Snorkeling is considered to be one of the safest ways to explore aquatic environments, but just like in the case of any physical activity, there are certain precaution and safety measures that any snorkeler must take in order to avoid getting injured – here are the most important ones.
Never Do It Alone
Always go snorkeling with a partner. Choose someone who has experience, someone you trust and feel comfortable with and make sure you never drift too far away from that person. The shallow waters used as snorkeling spots are usually populated by very tame creatures, so encountering aggressive animals is not very likely, but you can still bump into a reef and hurt yourself, you can have cramps or swallow water – scenarios that are much easier to cope with if you have someone around you to help.
Never Drift Too Far from the Shore and Always Know Where You Are
Snorkeling is a shallow water activity, but the marine life you will encounter is usually so colorful and exciting that it is very easy to drift away from the shore following an interesting animal that you see in the water. Whether you snorkel with a partner or in a group, lift your head out of the water every few minutes to check how far away you are from the shore or from your company. If you feel you are too far away, rest for a little while floating on the surface to regain your energy, then swim back to the safe range.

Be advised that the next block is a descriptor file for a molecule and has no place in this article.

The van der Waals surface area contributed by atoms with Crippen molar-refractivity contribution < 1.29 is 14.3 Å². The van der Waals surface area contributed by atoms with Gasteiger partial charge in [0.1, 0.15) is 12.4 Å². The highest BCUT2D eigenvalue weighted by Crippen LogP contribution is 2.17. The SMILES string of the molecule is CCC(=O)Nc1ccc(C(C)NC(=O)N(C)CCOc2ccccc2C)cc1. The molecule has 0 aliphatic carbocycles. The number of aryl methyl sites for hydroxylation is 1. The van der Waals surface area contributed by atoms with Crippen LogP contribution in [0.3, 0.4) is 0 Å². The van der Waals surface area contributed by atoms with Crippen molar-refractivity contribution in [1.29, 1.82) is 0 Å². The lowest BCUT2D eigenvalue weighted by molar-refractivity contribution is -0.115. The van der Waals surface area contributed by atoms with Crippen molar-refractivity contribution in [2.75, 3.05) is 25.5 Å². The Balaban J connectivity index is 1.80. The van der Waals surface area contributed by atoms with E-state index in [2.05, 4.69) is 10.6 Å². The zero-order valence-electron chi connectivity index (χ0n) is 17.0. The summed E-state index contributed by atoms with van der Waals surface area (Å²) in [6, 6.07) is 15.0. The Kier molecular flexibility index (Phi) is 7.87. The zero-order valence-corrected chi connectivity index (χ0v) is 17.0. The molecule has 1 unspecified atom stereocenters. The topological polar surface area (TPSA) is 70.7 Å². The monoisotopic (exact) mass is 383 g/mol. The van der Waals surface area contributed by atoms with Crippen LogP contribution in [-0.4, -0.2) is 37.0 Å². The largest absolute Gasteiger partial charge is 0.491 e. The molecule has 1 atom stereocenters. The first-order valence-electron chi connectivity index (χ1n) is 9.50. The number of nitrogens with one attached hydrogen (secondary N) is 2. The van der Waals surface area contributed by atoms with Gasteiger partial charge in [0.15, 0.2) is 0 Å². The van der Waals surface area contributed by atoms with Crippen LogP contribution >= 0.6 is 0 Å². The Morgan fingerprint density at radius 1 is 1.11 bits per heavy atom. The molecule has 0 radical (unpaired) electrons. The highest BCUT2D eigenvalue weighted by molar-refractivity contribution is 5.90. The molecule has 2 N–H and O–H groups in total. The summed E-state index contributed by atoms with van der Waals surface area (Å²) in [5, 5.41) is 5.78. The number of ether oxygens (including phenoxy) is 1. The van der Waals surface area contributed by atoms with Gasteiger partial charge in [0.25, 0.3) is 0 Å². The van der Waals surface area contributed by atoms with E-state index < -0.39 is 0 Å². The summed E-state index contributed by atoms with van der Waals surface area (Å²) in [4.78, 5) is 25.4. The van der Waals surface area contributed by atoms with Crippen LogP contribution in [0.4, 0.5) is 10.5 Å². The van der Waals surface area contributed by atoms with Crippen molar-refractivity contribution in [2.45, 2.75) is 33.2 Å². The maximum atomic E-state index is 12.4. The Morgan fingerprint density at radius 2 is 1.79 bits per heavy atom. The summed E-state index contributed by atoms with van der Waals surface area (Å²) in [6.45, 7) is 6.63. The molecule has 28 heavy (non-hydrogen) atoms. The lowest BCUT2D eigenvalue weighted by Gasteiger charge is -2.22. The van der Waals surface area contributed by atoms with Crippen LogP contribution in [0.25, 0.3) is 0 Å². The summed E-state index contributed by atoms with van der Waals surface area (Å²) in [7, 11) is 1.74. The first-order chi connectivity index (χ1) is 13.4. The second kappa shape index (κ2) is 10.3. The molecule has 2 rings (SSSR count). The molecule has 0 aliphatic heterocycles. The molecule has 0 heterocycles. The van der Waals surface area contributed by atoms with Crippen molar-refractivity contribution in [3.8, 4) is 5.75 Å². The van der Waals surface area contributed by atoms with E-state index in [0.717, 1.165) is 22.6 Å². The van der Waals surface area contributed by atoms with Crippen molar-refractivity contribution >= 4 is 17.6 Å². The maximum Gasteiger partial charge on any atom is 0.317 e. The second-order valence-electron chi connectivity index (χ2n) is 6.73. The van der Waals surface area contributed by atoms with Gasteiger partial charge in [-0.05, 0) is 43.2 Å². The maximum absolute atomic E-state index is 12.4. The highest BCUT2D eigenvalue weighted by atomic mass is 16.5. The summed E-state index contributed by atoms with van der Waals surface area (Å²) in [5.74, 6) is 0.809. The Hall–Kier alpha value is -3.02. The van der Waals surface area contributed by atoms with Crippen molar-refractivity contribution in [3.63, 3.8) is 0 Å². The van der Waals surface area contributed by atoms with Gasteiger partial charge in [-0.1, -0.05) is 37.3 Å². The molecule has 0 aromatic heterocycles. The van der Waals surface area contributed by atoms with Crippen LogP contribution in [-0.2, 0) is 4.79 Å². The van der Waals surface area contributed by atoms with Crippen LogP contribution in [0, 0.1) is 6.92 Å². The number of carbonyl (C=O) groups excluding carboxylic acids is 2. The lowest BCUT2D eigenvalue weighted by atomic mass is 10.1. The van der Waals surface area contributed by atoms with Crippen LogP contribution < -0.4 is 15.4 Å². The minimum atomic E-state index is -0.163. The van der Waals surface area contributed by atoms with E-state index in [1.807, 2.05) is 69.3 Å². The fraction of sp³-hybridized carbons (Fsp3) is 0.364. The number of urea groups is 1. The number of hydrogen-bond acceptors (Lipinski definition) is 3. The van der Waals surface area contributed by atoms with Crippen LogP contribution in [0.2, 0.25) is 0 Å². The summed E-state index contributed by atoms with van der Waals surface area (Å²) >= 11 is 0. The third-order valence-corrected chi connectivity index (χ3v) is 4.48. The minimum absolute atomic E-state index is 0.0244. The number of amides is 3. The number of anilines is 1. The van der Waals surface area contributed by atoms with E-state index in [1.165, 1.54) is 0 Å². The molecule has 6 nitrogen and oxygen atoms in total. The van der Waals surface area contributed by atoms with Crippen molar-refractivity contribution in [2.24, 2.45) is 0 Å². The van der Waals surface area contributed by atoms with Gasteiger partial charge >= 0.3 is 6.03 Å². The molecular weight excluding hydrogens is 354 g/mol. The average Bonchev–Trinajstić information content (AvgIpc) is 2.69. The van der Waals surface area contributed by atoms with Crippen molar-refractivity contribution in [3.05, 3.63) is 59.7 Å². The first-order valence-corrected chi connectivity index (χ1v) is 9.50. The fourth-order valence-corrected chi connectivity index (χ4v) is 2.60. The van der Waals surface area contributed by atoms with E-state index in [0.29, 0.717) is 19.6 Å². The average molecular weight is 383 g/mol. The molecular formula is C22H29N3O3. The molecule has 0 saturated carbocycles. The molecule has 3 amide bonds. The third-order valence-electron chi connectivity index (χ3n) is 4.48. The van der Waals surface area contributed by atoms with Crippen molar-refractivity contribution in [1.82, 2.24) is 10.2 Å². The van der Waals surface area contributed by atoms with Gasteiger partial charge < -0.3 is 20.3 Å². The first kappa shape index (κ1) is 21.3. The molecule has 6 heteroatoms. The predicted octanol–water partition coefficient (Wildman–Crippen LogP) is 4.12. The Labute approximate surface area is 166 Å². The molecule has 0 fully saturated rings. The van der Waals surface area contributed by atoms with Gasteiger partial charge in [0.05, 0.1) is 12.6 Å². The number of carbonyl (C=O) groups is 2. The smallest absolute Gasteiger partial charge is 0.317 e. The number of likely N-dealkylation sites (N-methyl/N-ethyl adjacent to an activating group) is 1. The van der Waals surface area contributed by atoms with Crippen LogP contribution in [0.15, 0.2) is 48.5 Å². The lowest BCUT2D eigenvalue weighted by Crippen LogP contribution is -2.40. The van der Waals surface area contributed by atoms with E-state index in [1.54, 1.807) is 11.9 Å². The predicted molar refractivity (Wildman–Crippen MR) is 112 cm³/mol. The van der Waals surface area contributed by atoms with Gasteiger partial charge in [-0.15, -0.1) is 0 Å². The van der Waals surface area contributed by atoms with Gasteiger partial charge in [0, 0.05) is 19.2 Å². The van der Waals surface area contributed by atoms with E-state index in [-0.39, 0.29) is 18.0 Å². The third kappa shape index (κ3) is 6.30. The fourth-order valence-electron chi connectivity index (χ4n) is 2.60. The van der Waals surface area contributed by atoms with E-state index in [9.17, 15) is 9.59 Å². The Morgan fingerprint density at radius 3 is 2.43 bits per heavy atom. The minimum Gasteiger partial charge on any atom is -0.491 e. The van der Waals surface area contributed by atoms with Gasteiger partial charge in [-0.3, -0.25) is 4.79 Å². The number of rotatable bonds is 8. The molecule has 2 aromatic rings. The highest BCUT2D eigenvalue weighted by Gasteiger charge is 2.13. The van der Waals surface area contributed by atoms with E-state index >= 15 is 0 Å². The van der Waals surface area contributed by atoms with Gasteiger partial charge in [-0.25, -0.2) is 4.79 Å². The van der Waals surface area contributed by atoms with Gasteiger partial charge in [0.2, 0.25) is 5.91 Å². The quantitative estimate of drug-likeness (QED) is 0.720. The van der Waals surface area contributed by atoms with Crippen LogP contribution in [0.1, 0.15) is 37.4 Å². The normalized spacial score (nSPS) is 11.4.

Find out as much as you can about the spot you have chosen prior to entering the water. Are there any dangerous areas to avoid? Are there very strong currents that might sweep you away? Are there any rocky areas or areas with sharp coral formations that might be dangerous to drift into? These are all aspects you need to know about before undertaking the trip.
Energy Management Is Key
Proper energy management is another key factor. You need to know how much you can swim in order to avoid the unpleasant experiences caused by fatigue. If you feel tired, come to the surface and relax for a few minutes floating in the water on your back, treading the water lightly to keep yourself on the surface, enjoying the calm scenery around you; then return to the shore when you feel strong enough. You can also choose to wear a snorkeling vest if that makes you feel more at ease.
Do Not Touch Aquatic Animals
Don’t forget that the safety of the marine life around you is just as important as your own safety, so never try to touch the fish, the corals or the other creatures that you see around. Most marine animals have some sort of defense system in place – some of them bite, while others are covered in mucus that can burn your skin, so the best way to avoid trouble and to protect the beauty that you see under the surface is to observe it without getting too close and certainly without touching it.